Consumer Revolution? Food, Things and Fashion in England 1500-1800: Context (HIH3598)
|Staff||Professor Jane Whittle - Convenor|
|Pre-requisites||At least 90 credits of History at level 1 and/or level 2|
|Co-requisites||HIH3597 Consumer Revolution? Food, Things and Fashion in England 1500-1800: Sources|
|Duration of Module||Term 1: 11 weeks; Term 2: 11 weeks;|
To examine the changing nature of consumption in early modern England, particularly changes in diet, housing and clothing, and the ways in which such things were acquired. It examines the adoption of new items such as tea, coffee, clocks, forks and cotton cloth, changes in housing, and the spread of shops, and asks whether by the eighteenth century, these changes constituted a 'consumer revolution'. It draws on a theoretical literature about the place of consumption in modern life, and examines whether it is applicable to historical circumstances, as well as surveying the new and lively field of historical research into early modern consumption. The module investigates how items were marketed and acquired by consumers; it examines how and why new patterns of consumption were adopted, and who by, in particular looking at the role of gender; and looks at people's attitudes to changing consumption patterns.
ILO: Module-specific skills
- 1. Ability to evaluate the different complex themes within the topic 'Consumer Revolution? Food, Things and Fashion in England 1500-1800'.
- 2. Ability to make close specialist evaluation of the key developments within the period, developed through independent study and seminar work.
ILO: Discipline-specific skills
- 3. Ability to analyse the key developments within a particular historical environment
- 4. Ability to focus on and comprehend complex issues
- 5. Ability to understand and deploy historical terminology in a comprehensible manner.
ILO: Personal and key skills
- 6. Independent and autonomous study and group work, including presentation of material for group discussion, developed through the mode of learning.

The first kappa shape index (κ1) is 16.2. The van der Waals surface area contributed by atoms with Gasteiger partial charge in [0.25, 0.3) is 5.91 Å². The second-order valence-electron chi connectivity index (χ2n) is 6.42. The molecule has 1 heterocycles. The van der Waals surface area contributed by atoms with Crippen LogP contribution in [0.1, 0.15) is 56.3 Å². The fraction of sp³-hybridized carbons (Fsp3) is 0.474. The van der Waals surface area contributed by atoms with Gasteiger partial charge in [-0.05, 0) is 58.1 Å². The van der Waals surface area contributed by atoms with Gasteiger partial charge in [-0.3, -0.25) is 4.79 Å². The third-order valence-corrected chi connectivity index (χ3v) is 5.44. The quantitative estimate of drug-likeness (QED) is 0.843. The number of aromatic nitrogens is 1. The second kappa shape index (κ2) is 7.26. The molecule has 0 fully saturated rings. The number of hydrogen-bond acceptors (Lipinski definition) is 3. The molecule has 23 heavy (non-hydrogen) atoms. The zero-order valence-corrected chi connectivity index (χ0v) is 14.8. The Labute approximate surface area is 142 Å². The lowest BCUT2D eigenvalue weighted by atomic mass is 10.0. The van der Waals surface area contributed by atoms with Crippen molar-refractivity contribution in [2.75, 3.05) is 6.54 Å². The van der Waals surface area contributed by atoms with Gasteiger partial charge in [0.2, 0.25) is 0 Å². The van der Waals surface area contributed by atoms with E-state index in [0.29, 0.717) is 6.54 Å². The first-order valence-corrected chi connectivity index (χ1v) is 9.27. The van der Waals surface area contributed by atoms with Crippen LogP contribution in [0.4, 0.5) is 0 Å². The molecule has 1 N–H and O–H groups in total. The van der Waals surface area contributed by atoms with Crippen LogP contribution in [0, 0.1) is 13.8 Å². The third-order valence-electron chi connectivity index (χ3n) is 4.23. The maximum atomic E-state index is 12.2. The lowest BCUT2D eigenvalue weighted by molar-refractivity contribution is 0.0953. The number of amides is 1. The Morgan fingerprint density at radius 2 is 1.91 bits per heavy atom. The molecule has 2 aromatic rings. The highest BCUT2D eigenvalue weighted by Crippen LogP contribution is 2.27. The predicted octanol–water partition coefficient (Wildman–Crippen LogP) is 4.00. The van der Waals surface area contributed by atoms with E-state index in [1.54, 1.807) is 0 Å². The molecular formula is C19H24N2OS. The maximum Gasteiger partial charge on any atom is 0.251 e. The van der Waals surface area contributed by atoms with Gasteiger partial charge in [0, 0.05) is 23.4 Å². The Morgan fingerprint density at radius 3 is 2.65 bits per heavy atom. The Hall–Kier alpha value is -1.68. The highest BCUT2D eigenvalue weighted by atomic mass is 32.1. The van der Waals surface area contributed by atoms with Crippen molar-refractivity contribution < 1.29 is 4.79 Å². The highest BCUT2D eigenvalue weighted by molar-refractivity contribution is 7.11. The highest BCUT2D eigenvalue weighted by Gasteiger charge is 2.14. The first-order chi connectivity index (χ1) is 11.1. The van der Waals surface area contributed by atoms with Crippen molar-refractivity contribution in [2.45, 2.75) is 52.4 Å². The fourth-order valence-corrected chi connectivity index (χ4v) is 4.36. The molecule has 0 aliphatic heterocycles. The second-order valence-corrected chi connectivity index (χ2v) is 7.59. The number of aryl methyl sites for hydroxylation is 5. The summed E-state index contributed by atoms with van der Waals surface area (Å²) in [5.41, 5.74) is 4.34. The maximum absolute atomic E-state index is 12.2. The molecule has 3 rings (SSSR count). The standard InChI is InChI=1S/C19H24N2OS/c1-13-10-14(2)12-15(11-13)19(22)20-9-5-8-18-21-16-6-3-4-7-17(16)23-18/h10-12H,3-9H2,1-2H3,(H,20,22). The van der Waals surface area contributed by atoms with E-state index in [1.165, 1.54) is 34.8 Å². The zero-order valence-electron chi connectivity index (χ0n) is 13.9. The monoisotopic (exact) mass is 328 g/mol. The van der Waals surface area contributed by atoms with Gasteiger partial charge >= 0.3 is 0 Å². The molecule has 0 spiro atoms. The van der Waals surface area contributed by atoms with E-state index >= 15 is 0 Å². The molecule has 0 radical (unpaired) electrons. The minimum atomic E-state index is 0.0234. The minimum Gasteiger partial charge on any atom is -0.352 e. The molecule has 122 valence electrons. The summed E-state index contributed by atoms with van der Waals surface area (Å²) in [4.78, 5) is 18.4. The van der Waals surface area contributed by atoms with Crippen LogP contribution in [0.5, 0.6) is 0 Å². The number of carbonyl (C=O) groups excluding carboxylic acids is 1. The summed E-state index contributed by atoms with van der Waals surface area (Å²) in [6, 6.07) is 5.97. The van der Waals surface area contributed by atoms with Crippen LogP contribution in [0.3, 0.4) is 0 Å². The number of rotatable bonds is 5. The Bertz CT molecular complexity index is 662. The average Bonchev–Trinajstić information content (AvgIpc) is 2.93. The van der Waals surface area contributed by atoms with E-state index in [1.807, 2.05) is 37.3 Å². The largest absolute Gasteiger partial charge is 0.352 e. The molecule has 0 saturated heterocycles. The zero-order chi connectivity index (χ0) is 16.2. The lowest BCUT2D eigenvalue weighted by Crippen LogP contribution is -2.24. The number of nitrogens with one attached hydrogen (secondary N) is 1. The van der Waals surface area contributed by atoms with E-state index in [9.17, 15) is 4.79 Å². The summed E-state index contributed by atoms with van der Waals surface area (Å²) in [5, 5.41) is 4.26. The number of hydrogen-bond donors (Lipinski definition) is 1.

- 7. Ability to digest, select and organise material to produce, to a deadline, a coherent and cogent argument, developed through the mode of assessment.
- 8. Ability to present complex arguments orally.
After an introductory session on the meaning of consumption, the following topics will be covered: food and diet, drinking and sociability; cooking and dining; elite houses; vernacular houses, furnishing the home; new things (clocks and mirrors); elite fashion; men’s clothes; plebeian fashion; purchasing goods; shopping and gender; was there a ‘Consumer revolution’? Different theoretical approaches will also be considered such as Norbert Elias on manners and etiquette; anthropological work on gifts and commodities; and Thorsten Veblen on emulation.
Learning activities and teaching methods (given in hours of study time)
|Scheduled Learning and Teaching Activities||Guided independent study||Placement / study abroad|
Details of learning activities and teaching methods
|Category||Hours of study time||Description|
|Scheduled learning and teaching activities||44||seminars (22 x 2hr)|
|Guided independent study||256||Reading and preparation for seminars and presentations|
Summative assessment (% of credit)
|Coursework||Written exams||Practical exams|
Details of summative assessment
|Form of assessment||% of credit||Size of the assessment (eg length / duration)||ILOs assessed||Feedback method|
|Better of two essay marks||33||3000 words||1-8|
|Exam||67||2 questions in 2 hours||1-7|
Details of re-assessment (where required by referral or deferral)
|Original form of assessment||Form of re-assessment||ILOs re-assessed||Timescale for re-assessment|
|Better of two essays||Better of two essays||1-8||Referral/deferral period|
Indicative learning resources - Basic reading
Module has an active ELE page?
Available as distance learning?
Last revision date